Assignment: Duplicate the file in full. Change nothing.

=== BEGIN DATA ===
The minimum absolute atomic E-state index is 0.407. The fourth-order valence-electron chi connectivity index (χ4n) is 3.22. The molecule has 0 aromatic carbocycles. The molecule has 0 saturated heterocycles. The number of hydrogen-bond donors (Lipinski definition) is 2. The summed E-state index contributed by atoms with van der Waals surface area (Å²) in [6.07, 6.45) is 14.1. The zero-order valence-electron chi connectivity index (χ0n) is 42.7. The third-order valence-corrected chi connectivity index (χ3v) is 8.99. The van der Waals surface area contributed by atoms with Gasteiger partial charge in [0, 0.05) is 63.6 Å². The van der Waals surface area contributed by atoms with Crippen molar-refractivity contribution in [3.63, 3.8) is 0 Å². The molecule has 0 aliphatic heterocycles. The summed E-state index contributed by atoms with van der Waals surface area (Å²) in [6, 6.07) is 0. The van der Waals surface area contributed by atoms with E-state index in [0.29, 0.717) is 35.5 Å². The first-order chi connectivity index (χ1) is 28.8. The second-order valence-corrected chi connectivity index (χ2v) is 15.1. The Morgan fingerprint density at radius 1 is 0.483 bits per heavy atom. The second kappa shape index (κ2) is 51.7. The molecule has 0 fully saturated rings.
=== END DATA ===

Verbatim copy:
The minimum absolute atomic E-state index is 0.407. The fourth-order valence-electron chi connectivity index (χ4n) is 3.22. The molecule has 0 aromatic carbocycles. The molecule has 0 saturated heterocycles. The number of hydrogen-bond donors (Lipinski definition) is 2. The summed E-state index contributed by atoms with van der Waals surface area (Å²) in [6.07, 6.45) is 14.1. The zero-order valence-electron chi connectivity index (χ0n) is 42.7. The third-order valence-corrected chi connectivity index (χ3v) is 8.99. The van der Waals surface area contributed by atoms with Gasteiger partial charge in [0, 0.05) is 63.6 Å². The van der Waals surface area contributed by atoms with Crippen molar-refractivity contribution in [3.63, 3.8) is 0 Å². The molecule has 0 aliphatic heterocycles. The summed E-state index contributed by atoms with van der Waals surface area (Å²) in [6, 6.07) is 0. The van der Waals surface area contributed by atoms with E-state index in [0.29, 0.717) is 35.5 Å². The first-order chi connectivity index (χ1) is 28.8. The second-order valence-corrected chi connectivity index (χ2v) is 15.1. The Morgan fingerprint density at radius 1 is 0.483 bits per heavy atom. The second kappa shape index (κ2) is 51.7. The molecule has 0 fully saturated rings.